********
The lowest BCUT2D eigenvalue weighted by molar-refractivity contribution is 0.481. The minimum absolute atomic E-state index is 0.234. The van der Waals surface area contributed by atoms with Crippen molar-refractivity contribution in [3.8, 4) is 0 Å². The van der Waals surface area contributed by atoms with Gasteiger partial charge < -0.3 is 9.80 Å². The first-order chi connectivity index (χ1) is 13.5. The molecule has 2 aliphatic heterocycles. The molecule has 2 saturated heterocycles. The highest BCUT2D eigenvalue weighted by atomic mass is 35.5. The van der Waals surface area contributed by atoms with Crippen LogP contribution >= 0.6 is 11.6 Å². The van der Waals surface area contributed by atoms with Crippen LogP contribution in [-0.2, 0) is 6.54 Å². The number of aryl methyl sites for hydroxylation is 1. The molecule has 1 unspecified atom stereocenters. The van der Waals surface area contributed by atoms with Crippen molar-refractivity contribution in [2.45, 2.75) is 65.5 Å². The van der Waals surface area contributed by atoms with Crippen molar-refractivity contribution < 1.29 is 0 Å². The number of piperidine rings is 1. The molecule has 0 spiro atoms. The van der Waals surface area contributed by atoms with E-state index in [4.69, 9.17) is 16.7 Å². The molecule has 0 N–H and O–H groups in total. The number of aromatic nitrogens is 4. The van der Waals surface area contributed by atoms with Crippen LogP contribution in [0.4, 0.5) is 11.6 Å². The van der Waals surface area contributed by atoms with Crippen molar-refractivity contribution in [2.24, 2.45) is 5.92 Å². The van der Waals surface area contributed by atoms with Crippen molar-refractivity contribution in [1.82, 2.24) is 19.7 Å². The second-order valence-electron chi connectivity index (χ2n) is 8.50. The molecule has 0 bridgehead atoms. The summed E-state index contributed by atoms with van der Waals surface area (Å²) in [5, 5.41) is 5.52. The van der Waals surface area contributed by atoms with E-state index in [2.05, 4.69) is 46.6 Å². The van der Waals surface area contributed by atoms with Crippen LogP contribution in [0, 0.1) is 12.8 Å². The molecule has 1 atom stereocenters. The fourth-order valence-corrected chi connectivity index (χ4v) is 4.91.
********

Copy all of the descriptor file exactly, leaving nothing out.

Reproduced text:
The lowest BCUT2D eigenvalue weighted by molar-refractivity contribution is 0.481. The minimum absolute atomic E-state index is 0.234. The van der Waals surface area contributed by atoms with Crippen molar-refractivity contribution in [3.8, 4) is 0 Å². The van der Waals surface area contributed by atoms with Gasteiger partial charge < -0.3 is 9.80 Å². The first-order chi connectivity index (χ1) is 13.5. The molecule has 2 aliphatic heterocycles. The molecule has 2 saturated heterocycles. The highest BCUT2D eigenvalue weighted by atomic mass is 35.5. The van der Waals surface area contributed by atoms with Crippen LogP contribution >= 0.6 is 11.6 Å². The van der Waals surface area contributed by atoms with Crippen LogP contribution in [-0.2, 0) is 6.54 Å². The number of aryl methyl sites for hydroxylation is 1. The molecule has 1 unspecified atom stereocenters. The van der Waals surface area contributed by atoms with Crippen molar-refractivity contribution in [2.45, 2.75) is 65.5 Å². The van der Waals surface area contributed by atoms with Crippen molar-refractivity contribution < 1.29 is 0 Å². The number of piperidine rings is 1. The molecule has 0 spiro atoms. The van der Waals surface area contributed by atoms with E-state index in [4.69, 9.17) is 16.7 Å². The molecule has 0 N–H and O–H groups in total. The number of aromatic nitrogens is 4. The van der Waals surface area contributed by atoms with Crippen LogP contribution in [0.4, 0.5) is 11.6 Å². The van der Waals surface area contributed by atoms with Crippen molar-refractivity contribution in [2.24, 2.45) is 5.92 Å². The van der Waals surface area contributed by atoms with Crippen molar-refractivity contribution in [1.82, 2.24) is 19.7 Å². The second-order valence-electron chi connectivity index (χ2n) is 8.50. The molecule has 0 bridgehead atoms. The summed E-state index contributed by atoms with van der Waals surface area (Å²) in [5, 5.41) is 5.52. The van der Waals surface area contributed by atoms with E-state index in [2.05, 4.69) is 46.6 Å². The van der Waals surface area contributed by atoms with Crippen LogP contribution in [0, 0.1) is 12.8 Å². The molecule has 1 atom stereocenters. The fourth-order valence-corrected chi connectivity index (χ4v) is 4.91.